Any company whose fate is tied to the spending of oil and gas has had a rough year, and U.S Silica (NYSE:SLCA) is no different. However, its non-oil and gas-related sand products helped to prop up its earnings this past quarter.
But like so many other commodities, frack sand is a cyclical product that's in the middle of a rough downturn, and this isn't the first time the company has dealt with industry cycles. In fact, despite the current market conditions, U.S. Silica's management thinks there are a few things investors should look forward to. Here are five key takeaways that U.S. Silica's management mentioned in its most recent conference call of which investors should take note.
The industry downturn isn't as bad as some think
Over the past year, we've pretty much watched oil and gas activity evaporate in the United States. The Baker Hughes rotary rig count declined 61% as companies scaled back their spending. The immediate reaction to that sort of decline is to assume that sand suppliers such as U.S. Silica would experience a similar level of pain. According to CEO Bryan Shinn, though, the company has been able to do much better than the rig counts suggest:
In oil and gas, our sales volumes in the third quarter were just 19% lower than the peak run rate that he saw in the fourth quarter of 2014. Since that time, U.S. rig count declined approximately 55%. I believe that the strength of our sales volume in Q3 demonstrates a few key points. First, our customers are continuing to pump more sand per well and per rig. A recent industry report estimated that sand consumption per horizontal well increased 26% from the third quarter of 2014 to the second quarter of 2015. Second, our sales growth rate this quarter clearly shows that U.S. Silica is taking significant market share. And third, we're seeing a flight to quality as customers are increasingly choosing U.S. Silica as one of their top suppliers. Those are all certainly positive trends for our company.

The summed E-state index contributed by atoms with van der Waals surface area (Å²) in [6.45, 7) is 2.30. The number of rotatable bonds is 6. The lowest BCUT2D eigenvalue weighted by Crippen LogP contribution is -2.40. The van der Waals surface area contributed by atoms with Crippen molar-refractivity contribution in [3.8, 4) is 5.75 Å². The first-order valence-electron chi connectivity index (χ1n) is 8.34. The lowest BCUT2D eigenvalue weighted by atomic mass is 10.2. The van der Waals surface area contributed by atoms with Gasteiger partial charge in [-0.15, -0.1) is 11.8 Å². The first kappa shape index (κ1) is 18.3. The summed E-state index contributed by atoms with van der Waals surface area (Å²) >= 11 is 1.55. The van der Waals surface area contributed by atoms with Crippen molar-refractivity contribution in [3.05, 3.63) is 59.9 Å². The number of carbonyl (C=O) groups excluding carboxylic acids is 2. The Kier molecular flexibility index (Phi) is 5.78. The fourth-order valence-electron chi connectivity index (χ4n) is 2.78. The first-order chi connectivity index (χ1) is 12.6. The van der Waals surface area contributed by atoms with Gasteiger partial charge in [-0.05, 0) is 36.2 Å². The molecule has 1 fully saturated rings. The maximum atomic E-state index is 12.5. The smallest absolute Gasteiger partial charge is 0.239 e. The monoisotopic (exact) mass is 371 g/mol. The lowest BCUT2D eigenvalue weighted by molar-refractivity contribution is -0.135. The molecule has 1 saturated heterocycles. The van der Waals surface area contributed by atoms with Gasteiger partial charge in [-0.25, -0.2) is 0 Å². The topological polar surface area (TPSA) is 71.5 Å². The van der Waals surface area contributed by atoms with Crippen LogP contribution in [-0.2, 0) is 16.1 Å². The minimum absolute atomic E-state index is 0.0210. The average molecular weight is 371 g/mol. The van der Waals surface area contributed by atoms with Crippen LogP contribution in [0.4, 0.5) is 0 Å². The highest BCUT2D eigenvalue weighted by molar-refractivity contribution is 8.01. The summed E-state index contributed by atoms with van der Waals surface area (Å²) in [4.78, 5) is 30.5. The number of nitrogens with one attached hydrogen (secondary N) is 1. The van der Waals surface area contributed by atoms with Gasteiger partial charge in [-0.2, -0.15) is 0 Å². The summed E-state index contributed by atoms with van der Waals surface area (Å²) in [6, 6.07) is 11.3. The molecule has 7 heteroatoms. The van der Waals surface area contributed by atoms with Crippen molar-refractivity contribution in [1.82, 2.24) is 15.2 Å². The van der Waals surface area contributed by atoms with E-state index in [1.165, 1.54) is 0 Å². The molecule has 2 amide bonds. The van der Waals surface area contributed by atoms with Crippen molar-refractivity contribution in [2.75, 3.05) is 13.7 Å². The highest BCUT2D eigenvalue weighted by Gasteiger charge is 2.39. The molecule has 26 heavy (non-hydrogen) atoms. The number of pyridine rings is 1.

The important note here is that U.S. Silica is taking market share from its peers. Things such as sand consumed per well and overall activity are out of the company's control, but if it can make an offer that others in the space can't, then that should bode well for the future.
We're cutting operational costs
The market for frack sand is pretty fragmented, which means suppliers such as U.S. Silica are price takers, and the one thing it can do to control its destiny is to control costs. Luckily for investors, U.S. Silica has done a respectable job in lowering costs not just this quarter, but so far this year. From Shinn:
We have continued to reduce staffing and improve productivity. Year to date, we reduced headcount at existing facilities by approximately 10%, and tons produced per labor hour are at an all-time high. We have also negotiated price concessions from many suppliers, optimized plant maintenance expenditures, and reduced railcar demurrage expenses. All in, our various cost improvement initiatives yielded more than $1.50 per ton in savings during the quarter, the majority of which should be sustainable going forward. We're also on track to exceed our stated goal of a 20% SG&A reduction versus plan.
Another Aspect that Shinn noted was that some of its facilities aren't running at optimum capacity, so when drilling activity picks up and sand demand increases, per-unit costs could be even lower than where they are today.